SIGMETRICS '19- Abstracts of the 2019 SIGMETRICS/Performance Joint International Conference on Measurement and Modeling of Computer Systems

Full Citation in the ACM Digital Library

SESSION: Session 1: Graph Learning

Collaboratively Learning the Best Option on Graphs, Using Bounded Local Memory

We consider multi-armed bandit problems in social groups wherein each individual has bounded memory and shares the common goal of learning the best arm/option. We say an individual learns the best option if eventually (as $t\diverge$) it pulls only the arm with the highest expected reward. While this goal is provably impossible for an isolated individual due to bounded memory, we show that, in social groups, this goal can be achieved easily with the aid of social persuasion (i.e., communication) as long as the communication networks/graphs satisfy some mild conditions. In this work, we model and analyze a type of learning dynamics which are well-observed in social groups. Specifically, under the learning dynamics of interest, an individual sequentially decides on which arm to pull next based on not only its private reward feedback but also the suggestion provided by a randomly chosen neighbor. To deal with the interplay between the randomness in the rewards and in the social interaction, we employ the \em mean-field approximation method. Considering the possibility that the individuals in the networks may not be exchangeable when the communication networks are not cliques, we go beyond the classic mean-field techniques and apply a refined version of mean-field approximation: \beginitemize \item Using coupling we show that, if the communication graph is connected and is either regular or has doubly-stochastic degree-weighted adjacency matrix, with probability $\to 1$ as the social group size $N \to \infty $, every individual in the social group learns the best option. \item If the minimum degree of the graph diverges as $N \diverge $, over an arbitrary but given finite time horizon, the sample paths describing the opinion evolutions of the individuals are asymptotically independent. In addition, the proportions of the population with different opinions converge to the unique solution of a system of ODEs. Interestingly, the obtained system of ODEs are invariant to the structures of the communication graphs. In the solution of the obtained ODEs, the proportion of the population holding the correct opinion converges to $1$ exponentially fast in time. \enditemize Notably, our results hold even if the communication graphs are highly sparse.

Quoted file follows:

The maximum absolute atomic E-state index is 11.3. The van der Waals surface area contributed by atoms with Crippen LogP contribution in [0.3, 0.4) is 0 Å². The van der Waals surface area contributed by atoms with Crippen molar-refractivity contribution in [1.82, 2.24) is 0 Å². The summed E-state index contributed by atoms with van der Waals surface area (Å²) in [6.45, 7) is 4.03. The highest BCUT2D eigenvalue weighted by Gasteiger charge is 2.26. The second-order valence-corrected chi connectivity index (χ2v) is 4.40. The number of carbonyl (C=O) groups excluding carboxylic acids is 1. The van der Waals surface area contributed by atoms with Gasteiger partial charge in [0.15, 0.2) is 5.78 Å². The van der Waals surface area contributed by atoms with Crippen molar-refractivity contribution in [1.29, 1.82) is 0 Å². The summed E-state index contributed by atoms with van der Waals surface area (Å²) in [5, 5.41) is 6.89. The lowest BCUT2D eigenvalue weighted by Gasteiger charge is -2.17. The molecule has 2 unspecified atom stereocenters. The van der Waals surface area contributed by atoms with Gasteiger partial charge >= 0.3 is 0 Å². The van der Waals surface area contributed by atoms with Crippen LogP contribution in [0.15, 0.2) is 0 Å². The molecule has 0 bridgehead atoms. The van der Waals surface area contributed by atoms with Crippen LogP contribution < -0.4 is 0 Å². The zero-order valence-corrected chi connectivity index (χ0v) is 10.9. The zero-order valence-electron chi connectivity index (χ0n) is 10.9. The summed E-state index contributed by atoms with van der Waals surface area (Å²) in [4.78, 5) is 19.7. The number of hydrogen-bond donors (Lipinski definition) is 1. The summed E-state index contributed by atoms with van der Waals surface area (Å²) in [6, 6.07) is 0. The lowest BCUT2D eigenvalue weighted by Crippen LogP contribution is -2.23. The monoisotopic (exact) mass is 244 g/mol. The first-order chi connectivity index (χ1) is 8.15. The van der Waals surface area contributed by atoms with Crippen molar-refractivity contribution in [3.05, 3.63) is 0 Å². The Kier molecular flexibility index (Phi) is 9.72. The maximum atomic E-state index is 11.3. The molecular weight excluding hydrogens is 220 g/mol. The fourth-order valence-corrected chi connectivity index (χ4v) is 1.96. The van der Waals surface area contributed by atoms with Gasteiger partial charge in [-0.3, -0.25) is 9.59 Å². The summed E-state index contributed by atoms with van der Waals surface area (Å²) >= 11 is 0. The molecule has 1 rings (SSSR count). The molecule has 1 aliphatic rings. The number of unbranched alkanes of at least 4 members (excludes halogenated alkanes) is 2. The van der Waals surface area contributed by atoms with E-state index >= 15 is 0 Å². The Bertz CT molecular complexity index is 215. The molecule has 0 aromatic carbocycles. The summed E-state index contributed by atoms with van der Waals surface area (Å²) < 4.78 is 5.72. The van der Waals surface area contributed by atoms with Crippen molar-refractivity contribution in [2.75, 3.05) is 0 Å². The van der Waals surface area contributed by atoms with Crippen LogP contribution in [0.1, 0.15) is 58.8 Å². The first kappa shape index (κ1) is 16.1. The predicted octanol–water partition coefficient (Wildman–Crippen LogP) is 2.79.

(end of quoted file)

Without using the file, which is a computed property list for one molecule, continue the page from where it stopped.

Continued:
Learning Graphs from Noisy Epidemic Cascades

Epidemic models accurately represent (among other processes) the spread of diseases, information (rumors, viral videos, news stories, etc.), the spread of malevolent agents in a network (computer viruses, malicious apps, etc.), or even biological processes (pathways in cell signaling networks, chains of activation in the gene regulatory network, etc.). We focus on epidemics that spread on an underlying graph [5].

SESSION: Session 2A: Load Balancing and Multiserver Systems

Heavy-traffic Delay Optimality in Pull-based Load Balancing Systems: Necessary and Sufficient Conditions

In this paper, we consider a load balancing system under a general pull-based policy. In particular, each arrival is randomly dispatched to any server whose queue length is below a threshold; if no such server exists, then the arrival is randomly assigned to any server. We are interested in the fundamental relationship between the threshold and the delay performance of the system in heavy traffic. To this end, we first establish the following necessary condition to guarantee heavy-traffic delay optimality: the threshold needs to grow to infinity as the exogenous arrival rate approaches the boundary of the capacity region (i.e., the load intensity approaches one) but the growth rate should be slower than a polynomial function of the mean number of tasks in the system. As a special case of this result, we directly show that the delay performance of the popular pull-based policy Join-Idle-Queue (JIQ) is not heavy traffic optimal, but performs strictly better than random routing. We further show that a sufficient condition for heavy-traffic delay optimality is that the threshold grows logarithmically with the mean number of tasks in the system. This result directly resolves a generalized version of the conjecture by Kelly and Laws.